Received last night from Joseph McBride, author of “What Ever Happened to Orson Welles?: A Portrait of an Independent Career” (2006) and two other books about Welles; and cast member of The Other Side of the Wind:
“I am reserving judgment on Mank until I see it, as I always do with films. I am glad to know David Fincher and Eric Roth evidently have reworked Jack Fincher’s 1994 script, which was factually inaccurate about Orson Welles’ contribution to the screenplay of Citizen Kane.
“Film historian Robert Carringer’s research into the seven drafts of the screenplay in his 1978 Critical Inquiry essay ‘The Scripts of Citizen Kane‘ — the kind of research Pauline Kael did not bother to do — proved that the screen credit is correct: ‘Original Screen Play / Herman J. Mankiewicz / Orson Welles.’
“However, I am dismayed that Herman’s grandson Ben Mankiewicz continues to be allowed by TCM and CBS to spread lies about the script, denigrating and minimizing Welles’s contribution. I guess they don’t have fact-checkers, but then the fabled New Yorker fact-checking department fell down on the job when the magazine published Kael’s article (‘Raising Kane’) in 1971.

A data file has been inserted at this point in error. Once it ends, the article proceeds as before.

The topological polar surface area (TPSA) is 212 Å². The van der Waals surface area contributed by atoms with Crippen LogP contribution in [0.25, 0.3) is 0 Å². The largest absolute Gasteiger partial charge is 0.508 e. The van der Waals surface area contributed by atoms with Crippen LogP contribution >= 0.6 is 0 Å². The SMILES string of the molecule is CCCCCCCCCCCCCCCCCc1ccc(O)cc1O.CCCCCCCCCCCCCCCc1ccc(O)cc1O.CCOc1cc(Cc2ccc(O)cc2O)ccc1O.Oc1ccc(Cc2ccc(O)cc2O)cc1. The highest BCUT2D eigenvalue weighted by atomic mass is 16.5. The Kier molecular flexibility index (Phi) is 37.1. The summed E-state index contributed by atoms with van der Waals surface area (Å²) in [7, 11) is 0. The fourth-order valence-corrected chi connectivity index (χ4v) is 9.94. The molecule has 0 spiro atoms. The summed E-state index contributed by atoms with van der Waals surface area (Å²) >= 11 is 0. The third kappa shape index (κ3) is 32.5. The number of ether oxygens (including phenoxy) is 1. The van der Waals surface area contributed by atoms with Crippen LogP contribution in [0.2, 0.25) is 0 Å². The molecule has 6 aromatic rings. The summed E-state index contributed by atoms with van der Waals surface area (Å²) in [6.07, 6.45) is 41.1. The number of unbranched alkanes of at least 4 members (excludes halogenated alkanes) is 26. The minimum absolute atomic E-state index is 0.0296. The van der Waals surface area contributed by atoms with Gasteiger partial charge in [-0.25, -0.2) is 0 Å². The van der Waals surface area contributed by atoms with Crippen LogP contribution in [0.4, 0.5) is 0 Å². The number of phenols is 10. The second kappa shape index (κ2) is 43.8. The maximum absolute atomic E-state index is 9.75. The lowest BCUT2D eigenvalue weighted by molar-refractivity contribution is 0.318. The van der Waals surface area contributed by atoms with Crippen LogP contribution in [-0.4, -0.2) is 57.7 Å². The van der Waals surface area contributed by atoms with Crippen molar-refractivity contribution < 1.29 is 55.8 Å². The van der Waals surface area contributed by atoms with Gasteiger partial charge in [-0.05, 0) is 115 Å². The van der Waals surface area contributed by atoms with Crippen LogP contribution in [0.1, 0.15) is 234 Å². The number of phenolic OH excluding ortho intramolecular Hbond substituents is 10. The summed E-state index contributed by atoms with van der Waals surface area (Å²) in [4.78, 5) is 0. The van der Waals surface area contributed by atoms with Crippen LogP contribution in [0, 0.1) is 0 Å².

“[Kael] called me the day it first appeared to discuss it, and I wrote a response in Film Heritage, ‘Rough Sledding with Pauline Kael.’ Andrew Sarris wrote that I was the first scholar to study Mankiewicz’s contribution in detail, in an appendix to my essay on Kane in my 1968 book ‘Persistence of Vision: A Collection OF Film Criticism.’
“I am very, very tired of writing about this controversy over the script credit, having done so for the last 49 years, and I hope I won’t have to do it again but am concerned that I may be doing so for another 49 years.
“My role in this mishegoss has always been to try to keep the historical record accurate, as Carringer and others have also done. Perhaps the final version of Mank will handle the matter fairly; at least I hope so. In the meantime, I refer readers to my essay on the subject, ‘The Screenplay as Genre,’ in the 2009 Harvard University Press book ‘A New Literary History of America’. edited by Greil Marcus and Werner Sollors, and to Carringer’s research on the subject.
“HE readers might be interested in the accompanying screen capture from The Other Side of the Wind, showing my film historian character standing forlornly at the side of the road in the Coldwater Canyon area of Beverly Hills.
“When we shot it in the spring of 1971, shortly after Kael’s article was published, Welles indicated the white ranch house in the background and said, ’See that house? Contrary to what you’ve read, that’s where most of Citizen Kane was written.’
“He was referring to the draft he was writing simultaneously with Mankiewicz’s, and to his own revisions, as detailed by Carringer.”